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Oil, Banks, and Governance

Economic Realities in a Divided Libya

Despite limited improvements, the Libyan economy still lingers well below its potential, obstructed by continuing violent conflict and political uncertainty. Inflation accelerated, the black market is thriving, and the future challenges for the Libyan economy range from the reconstruction of the country's infrastructure and a diversification of the sources of revenue to nurturing the private sector.

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To contribute to a deepened understanding of the Libyan economy in the current situation, the KAS Regional Program South Mediterranean in cooperation with the Madrid-based think tank Stractegia organized a roundtable within the framework of a two-year series of dialogue rounds entitled "Oil, Banks, and Governance: Economic Realities in a Divided Libya" dedicated to assess the state of play and identify a possible way forward in order to overcome Libya’s key socioeconomic dilemmas and difficulties. The roundtable on 8 March 2018 provided a platform for Libyan-Libyan dialogue by bringing together a variety of experts and stakeholders from within the Libyan economy, including Former Prime Minister and President of the National Forces Alliance H.E. Dr. Mahmoud Gebril, who exchanged their analyses and testimonials during panels on the country's oil and banking sectors, the role of the private and shadow economies in absence of effective state governance and the function of municipalities in filling the gap of public service provision.

Some of the main questions addressed during the roundtable were: How does the Libyan economy function in the absence of effective state structures? Is there a profound analysis of the current situation, in which the access to basic public services is limited and smuggling has turned into a lucrative business model? Which authorities take decisions and which measurements are feasible? Are there any priorities set by the local and state institutions active in shaping the Libyan economy?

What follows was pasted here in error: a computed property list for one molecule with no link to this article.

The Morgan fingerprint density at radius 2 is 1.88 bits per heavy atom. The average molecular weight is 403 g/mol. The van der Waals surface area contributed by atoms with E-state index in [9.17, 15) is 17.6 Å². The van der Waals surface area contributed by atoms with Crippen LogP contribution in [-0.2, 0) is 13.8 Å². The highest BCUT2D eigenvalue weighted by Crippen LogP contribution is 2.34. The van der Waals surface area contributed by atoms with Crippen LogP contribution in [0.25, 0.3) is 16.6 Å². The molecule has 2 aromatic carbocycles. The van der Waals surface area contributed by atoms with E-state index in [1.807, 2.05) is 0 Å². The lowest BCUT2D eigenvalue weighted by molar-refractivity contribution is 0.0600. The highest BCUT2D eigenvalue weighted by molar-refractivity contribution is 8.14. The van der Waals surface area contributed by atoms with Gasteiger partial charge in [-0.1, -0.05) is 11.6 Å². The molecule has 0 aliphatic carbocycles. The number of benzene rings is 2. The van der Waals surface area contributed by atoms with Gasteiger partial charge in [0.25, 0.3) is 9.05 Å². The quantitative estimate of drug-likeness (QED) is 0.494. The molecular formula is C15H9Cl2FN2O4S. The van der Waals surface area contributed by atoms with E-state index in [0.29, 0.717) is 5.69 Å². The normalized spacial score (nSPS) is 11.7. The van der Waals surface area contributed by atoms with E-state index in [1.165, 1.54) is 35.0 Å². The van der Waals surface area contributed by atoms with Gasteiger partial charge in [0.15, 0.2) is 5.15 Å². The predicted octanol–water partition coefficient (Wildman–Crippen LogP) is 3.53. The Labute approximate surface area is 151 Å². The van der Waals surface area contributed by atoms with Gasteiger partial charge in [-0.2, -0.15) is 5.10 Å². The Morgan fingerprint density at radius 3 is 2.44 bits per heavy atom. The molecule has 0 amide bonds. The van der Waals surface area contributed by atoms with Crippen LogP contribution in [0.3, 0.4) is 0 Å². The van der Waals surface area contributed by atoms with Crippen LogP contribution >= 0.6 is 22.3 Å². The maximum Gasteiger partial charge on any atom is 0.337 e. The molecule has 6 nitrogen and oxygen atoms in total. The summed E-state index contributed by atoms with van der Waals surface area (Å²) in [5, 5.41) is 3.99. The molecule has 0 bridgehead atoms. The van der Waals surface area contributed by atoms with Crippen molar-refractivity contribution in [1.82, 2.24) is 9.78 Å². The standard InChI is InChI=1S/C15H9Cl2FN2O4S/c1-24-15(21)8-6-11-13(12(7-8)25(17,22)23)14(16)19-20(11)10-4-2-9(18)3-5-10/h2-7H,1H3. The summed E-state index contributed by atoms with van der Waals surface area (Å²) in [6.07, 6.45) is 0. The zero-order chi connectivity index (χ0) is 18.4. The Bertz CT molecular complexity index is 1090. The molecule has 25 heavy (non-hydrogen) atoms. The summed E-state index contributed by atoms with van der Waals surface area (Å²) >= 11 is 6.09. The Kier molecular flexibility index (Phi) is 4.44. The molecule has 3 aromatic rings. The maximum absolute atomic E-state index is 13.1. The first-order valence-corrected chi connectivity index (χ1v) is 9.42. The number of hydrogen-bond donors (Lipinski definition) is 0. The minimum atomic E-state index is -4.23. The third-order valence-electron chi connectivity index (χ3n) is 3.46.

Libya, the country with the largest oil reserves on the African continent, stopped being a stable supplier to the regional economy. Oil revenues have decreased by a quarter and despite reports of increasing production, the country lags far behind its potentials. The economic crises – seen by some of the experts present as the main motivation behind many faces of the conflict – undermines both social peace and public confidence in the state while it requires the country to stay on the drip of foreign humanitarian and development aid. Thus, finding sustainable solutions for the key economic challenges in Libya can be the start for a resolution of the crisis and an emphasis on a united political economy and 'good governance' could be a catalyst for Libyan development. The expert roundtable concluded with five main recommendations:

Dismantle criminal networks fueling a ‘shadow economy’ and cut economic links to militias

Include local governance structures in economic negotiation and implementation processes

Stabilize the banking sector and rebuild trust in institutions

Diversify the economic activities and sources of revenue

Rebuild the oil and gas infrastructure

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